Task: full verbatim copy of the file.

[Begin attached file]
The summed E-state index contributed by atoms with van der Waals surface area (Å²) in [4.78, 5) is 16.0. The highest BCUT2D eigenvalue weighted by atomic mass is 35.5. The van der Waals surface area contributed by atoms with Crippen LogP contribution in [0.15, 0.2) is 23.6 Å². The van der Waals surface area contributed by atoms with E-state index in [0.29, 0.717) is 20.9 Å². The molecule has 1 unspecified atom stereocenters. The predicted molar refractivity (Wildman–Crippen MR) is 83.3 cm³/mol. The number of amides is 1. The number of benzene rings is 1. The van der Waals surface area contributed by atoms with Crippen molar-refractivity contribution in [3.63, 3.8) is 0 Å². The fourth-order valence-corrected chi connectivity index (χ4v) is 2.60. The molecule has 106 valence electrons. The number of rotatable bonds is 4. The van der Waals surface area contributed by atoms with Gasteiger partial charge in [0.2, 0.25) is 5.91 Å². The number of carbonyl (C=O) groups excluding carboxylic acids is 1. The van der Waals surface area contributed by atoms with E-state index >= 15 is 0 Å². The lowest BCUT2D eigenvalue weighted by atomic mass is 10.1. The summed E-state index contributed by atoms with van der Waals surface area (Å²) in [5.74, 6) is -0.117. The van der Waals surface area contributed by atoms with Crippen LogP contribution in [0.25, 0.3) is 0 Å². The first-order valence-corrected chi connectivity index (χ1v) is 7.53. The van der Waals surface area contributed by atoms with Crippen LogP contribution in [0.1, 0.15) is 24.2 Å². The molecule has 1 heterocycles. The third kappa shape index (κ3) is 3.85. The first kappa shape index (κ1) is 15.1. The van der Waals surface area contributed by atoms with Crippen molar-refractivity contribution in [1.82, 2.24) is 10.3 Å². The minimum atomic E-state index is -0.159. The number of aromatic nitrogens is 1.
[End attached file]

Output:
The summed E-state index contributed by atoms with van der Waals surface area (Å²) in [4.78, 5) is 16.0. The highest BCUT2D eigenvalue weighted by atomic mass is 35.5. The van der Waals surface area contributed by atoms with Crippen LogP contribution in [0.15, 0.2) is 23.6 Å². The van der Waals surface area contributed by atoms with E-state index in [0.29, 0.717) is 20.9 Å². The molecule has 1 unspecified atom stereocenters. The predicted molar refractivity (Wildman–Crippen MR) is 83.3 cm³/mol. The number of amides is 1. The number of benzene rings is 1. The van der Waals surface area contributed by atoms with Crippen molar-refractivity contribution in [3.63, 3.8) is 0 Å². The fourth-order valence-corrected chi connectivity index (χ4v) is 2.60. The molecule has 106 valence electrons. The number of rotatable bonds is 4. The van der Waals surface area contributed by atoms with Gasteiger partial charge in [0.2, 0.25) is 5.91 Å². The number of carbonyl (C=O) groups excluding carboxylic acids is 1. The van der Waals surface area contributed by atoms with E-state index >= 15 is 0 Å². The lowest BCUT2D eigenvalue weighted by atomic mass is 10.1. The summed E-state index contributed by atoms with van der Waals surface area (Å²) in [5.74, 6) is -0.117. The van der Waals surface area contributed by atoms with Crippen LogP contribution in [0.25, 0.3) is 0 Å². The first-order valence-corrected chi connectivity index (χ1v) is 7.53. The van der Waals surface area contributed by atoms with Crippen LogP contribution in [0.1, 0.15) is 24.2 Å². The molecule has 1 heterocycles. The third kappa shape index (κ3) is 3.85. The first kappa shape index (κ1) is 15.1. The van der Waals surface area contributed by atoms with Crippen molar-refractivity contribution in [1.82, 2.24) is 10.3 Å². The minimum atomic E-state index is -0.159. The number of aromatic nitrogens is 1.